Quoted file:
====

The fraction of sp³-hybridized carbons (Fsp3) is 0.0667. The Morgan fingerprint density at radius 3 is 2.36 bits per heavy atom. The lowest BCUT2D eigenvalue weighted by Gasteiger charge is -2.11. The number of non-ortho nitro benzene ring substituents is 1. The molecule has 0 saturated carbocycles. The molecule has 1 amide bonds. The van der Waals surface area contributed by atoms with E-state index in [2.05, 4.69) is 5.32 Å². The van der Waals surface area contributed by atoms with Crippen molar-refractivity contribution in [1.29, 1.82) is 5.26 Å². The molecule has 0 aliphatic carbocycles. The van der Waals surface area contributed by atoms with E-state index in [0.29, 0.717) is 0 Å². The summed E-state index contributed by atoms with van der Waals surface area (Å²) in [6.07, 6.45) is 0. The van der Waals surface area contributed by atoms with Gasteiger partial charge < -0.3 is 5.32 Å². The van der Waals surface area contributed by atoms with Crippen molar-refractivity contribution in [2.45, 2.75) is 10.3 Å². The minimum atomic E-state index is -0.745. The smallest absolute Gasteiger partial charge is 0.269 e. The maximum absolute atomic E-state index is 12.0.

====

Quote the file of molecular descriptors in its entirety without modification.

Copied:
The fraction of sp³-hybridized carbons (Fsp3) is 0.0667. The Morgan fingerprint density at radius 3 is 2.36 bits per heavy atom. The lowest BCUT2D eigenvalue weighted by Gasteiger charge is -2.11. The number of non-ortho nitro benzene ring substituents is 1. The molecule has 0 saturated carbocycles. The molecule has 1 amide bonds. The van der Waals surface area contributed by atoms with E-state index in [2.05, 4.69) is 5.32 Å². The van der Waals surface area contributed by atoms with Crippen molar-refractivity contribution in [1.29, 1.82) is 5.26 Å². The molecule has 0 aliphatic carbocycles. The van der Waals surface area contributed by atoms with E-state index in [0.29, 0.717) is 0 Å². The summed E-state index contributed by atoms with van der Waals surface area (Å²) in [6.07, 6.45) is 0. The van der Waals surface area contributed by atoms with Gasteiger partial charge < -0.3 is 5.32 Å². The van der Waals surface area contributed by atoms with Crippen molar-refractivity contribution in [2.45, 2.75) is 10.3 Å². The minimum atomic E-state index is -0.745. The smallest absolute Gasteiger partial charge is 0.269 e. The maximum absolute atomic E-state index is 12.0.